Did you miss a session from GamesBeat Summit 2022? All sessions are available to stream now. Watch now.
Robbie Bach has to put on a happy face when he talks about all of his children. Of all of the businesses in his Entertainment & Devices group at Microsoft, Windows Mobile is one of the toughest businesses to run. It has more than 20 million units in the marketplace, but it’s up against competitors such as Apple, Nokia, and pretty soon Google. This is the third and final edited transcript of a recent gathering between Bach and a small group of reporters in San Francisco.
Q: What brought you down here?
A: We do events where we bring in folks from the venture capital companies and startup firms they’re investing in. We had 40 or 50 people there. I came and laid out our mobile strategy. People from our team met with the companies. We talked about where there were opportunities. It builds relationships for us. We maintain those connections. I also met with our IPTV business. That continues to go very well. That’s a place where the next three or four years are going to be very exciting.
Q: The end goal was to develop relationships and M&A?
A: That is one possibility. It isn’t an explicit goal. A lot of time, they want contacts, to see where Microsoft sees the market going, or technology.
Q: What do you tell them about the mobile strategy in light of Android and the iPhone?
A: We support diversity and choice. As those Windows Mobile phones come on to the market, we want people to have great iconic experiences. There are multiple styles of phones to give people choice. We talk about the importance of services and how independent software vendors and we can expand services in mobile. The third thing we talked about was Microsoft expanding from a business and enterprise mobile company to being a consumer mobile company.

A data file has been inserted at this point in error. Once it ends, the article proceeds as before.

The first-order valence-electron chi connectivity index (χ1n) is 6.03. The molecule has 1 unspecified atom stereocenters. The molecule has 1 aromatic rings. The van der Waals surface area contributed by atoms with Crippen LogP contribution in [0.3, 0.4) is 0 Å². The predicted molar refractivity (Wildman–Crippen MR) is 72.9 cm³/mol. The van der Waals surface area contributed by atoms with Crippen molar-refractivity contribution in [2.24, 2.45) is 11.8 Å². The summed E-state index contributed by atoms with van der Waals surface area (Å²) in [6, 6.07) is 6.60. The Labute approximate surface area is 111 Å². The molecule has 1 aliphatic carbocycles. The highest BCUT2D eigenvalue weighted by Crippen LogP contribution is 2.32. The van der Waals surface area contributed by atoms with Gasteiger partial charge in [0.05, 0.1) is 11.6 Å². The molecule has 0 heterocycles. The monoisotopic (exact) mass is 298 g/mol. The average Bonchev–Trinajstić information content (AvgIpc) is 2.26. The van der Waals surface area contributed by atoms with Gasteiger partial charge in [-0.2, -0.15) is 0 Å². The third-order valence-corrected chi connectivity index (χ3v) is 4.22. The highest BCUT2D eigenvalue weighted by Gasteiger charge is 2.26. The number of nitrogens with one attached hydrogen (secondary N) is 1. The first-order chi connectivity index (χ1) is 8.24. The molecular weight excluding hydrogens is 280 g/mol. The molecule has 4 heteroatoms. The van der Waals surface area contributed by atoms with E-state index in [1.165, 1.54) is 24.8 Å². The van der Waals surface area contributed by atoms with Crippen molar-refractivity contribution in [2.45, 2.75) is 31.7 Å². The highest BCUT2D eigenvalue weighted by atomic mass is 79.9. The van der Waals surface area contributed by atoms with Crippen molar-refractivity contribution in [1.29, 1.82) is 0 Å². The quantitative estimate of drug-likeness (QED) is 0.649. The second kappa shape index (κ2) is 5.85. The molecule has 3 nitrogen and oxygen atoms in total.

Q: Your 20 million Windows Mobile sales compared to 10 million iPhone sales. How does your strategy differ from Apple’s?
A: We have a different business model and strategy. They don’t do a lot of their own services or a diversity of phones. I don’t 100 percent understand Google’s product concept. They still have to get someone to produce a great phone based on their Linux software. We’ve been competing with Linux phones for a long time. Maybe Google can rally the open source crowd.
Q: How do you keep Windows Mobile developers excited, given the iPhone or Android?
A: I’m sure they can get people to come hear talks about Android. When it ships, we can have a better discussion. When you talk about iPhone, we can have a concrete discussion. I haven’t found an operator that can describe to me what Google’s business model is and I have asked all of them.
Q: Is Android more competition? How do you compete?
A: Yes. Their coming to market is not surprising. Our response is a great operating system with 18,000 applications, a very strong development community, strong enterprise integration, and a services strategy that can be very strong. That’s why we bought [mobile internet platform company] Danger. That’s why we are getting Hotmail on mobile and those sorts of things. We have a great relationship with operators around the world. The part we have to do a better job of is make sure more of the phones that ship will be iconic phones. Google will have this problem too. When you create an open platform, some of the experiences won’t be good. Apple has the ability to control the experience and platform. The disadvantage is they only have a small number of phone styles and operators. We have scale and scope, but it’s harder for us to make the experience great from end to end. Google doesn’t have an installed base that is growing at 20 million units a year. They are entering a market that is relatively crowded. They have Nokia, Apple, RIM and Microsoft to compete with.
Q: Can they disrupt your business model by offering free software?